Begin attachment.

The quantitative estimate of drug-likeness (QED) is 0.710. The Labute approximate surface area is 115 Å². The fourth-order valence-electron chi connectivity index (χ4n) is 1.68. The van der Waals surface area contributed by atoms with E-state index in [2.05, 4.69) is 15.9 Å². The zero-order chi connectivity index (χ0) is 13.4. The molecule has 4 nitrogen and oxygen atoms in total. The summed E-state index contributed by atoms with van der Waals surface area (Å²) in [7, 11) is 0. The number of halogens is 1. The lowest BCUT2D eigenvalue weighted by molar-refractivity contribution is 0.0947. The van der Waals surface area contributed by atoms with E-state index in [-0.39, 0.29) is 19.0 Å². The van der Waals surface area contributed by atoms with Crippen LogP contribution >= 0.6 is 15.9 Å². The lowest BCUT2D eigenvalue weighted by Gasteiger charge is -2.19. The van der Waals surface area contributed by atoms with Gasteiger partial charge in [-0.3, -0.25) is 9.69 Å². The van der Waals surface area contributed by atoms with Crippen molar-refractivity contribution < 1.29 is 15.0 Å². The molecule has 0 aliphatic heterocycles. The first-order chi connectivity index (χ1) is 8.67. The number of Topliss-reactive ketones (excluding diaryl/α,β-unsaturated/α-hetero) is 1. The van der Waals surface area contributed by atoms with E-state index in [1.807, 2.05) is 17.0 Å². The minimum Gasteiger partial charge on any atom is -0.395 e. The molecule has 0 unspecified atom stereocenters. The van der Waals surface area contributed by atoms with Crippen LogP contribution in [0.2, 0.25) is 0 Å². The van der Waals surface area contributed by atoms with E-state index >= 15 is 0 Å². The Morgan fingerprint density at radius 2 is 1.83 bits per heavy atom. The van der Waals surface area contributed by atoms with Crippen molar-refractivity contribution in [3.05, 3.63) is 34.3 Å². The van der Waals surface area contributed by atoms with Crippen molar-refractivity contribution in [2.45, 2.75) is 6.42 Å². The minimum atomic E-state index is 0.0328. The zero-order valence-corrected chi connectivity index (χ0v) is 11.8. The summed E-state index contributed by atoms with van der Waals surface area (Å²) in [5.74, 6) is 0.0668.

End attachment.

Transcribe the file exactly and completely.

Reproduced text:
The quantitative estimate of drug-likeness (QED) is 0.710. The Labute approximate surface area is 115 Å². The fourth-order valence-electron chi connectivity index (χ4n) is 1.68. The van der Waals surface area contributed by atoms with E-state index in [2.05, 4.69) is 15.9 Å². The zero-order chi connectivity index (χ0) is 13.4. The molecule has 4 nitrogen and oxygen atoms in total. The summed E-state index contributed by atoms with van der Waals surface area (Å²) in [7, 11) is 0. The number of halogens is 1. The lowest BCUT2D eigenvalue weighted by molar-refractivity contribution is 0.0947. The van der Waals surface area contributed by atoms with E-state index in [-0.39, 0.29) is 19.0 Å². The van der Waals surface area contributed by atoms with Crippen LogP contribution >= 0.6 is 15.9 Å². The lowest BCUT2D eigenvalue weighted by Gasteiger charge is -2.19. The van der Waals surface area contributed by atoms with Gasteiger partial charge in [-0.3, -0.25) is 9.69 Å². The van der Waals surface area contributed by atoms with Crippen molar-refractivity contribution < 1.29 is 15.0 Å². The molecule has 0 aliphatic heterocycles. The first-order chi connectivity index (χ1) is 8.67. The number of Topliss-reactive ketones (excluding diaryl/α,β-unsaturated/α-hetero) is 1. The van der Waals surface area contributed by atoms with E-state index in [1.807, 2.05) is 17.0 Å². The minimum Gasteiger partial charge on any atom is -0.395 e. The molecule has 0 unspecified atom stereocenters. The van der Waals surface area contributed by atoms with Crippen LogP contribution in [0.2, 0.25) is 0 Å². The van der Waals surface area contributed by atoms with E-state index >= 15 is 0 Å². The Morgan fingerprint density at radius 2 is 1.83 bits per heavy atom. The van der Waals surface area contributed by atoms with Crippen molar-refractivity contribution in [3.05, 3.63) is 34.3 Å². The van der Waals surface area contributed by atoms with Crippen molar-refractivity contribution in [2.45, 2.75) is 6.42 Å². The minimum atomic E-state index is 0.0328. The zero-order valence-corrected chi connectivity index (χ0v) is 11.8. The summed E-state index contributed by atoms with van der Waals surface area (Å²) in [5.74, 6) is 0.0668.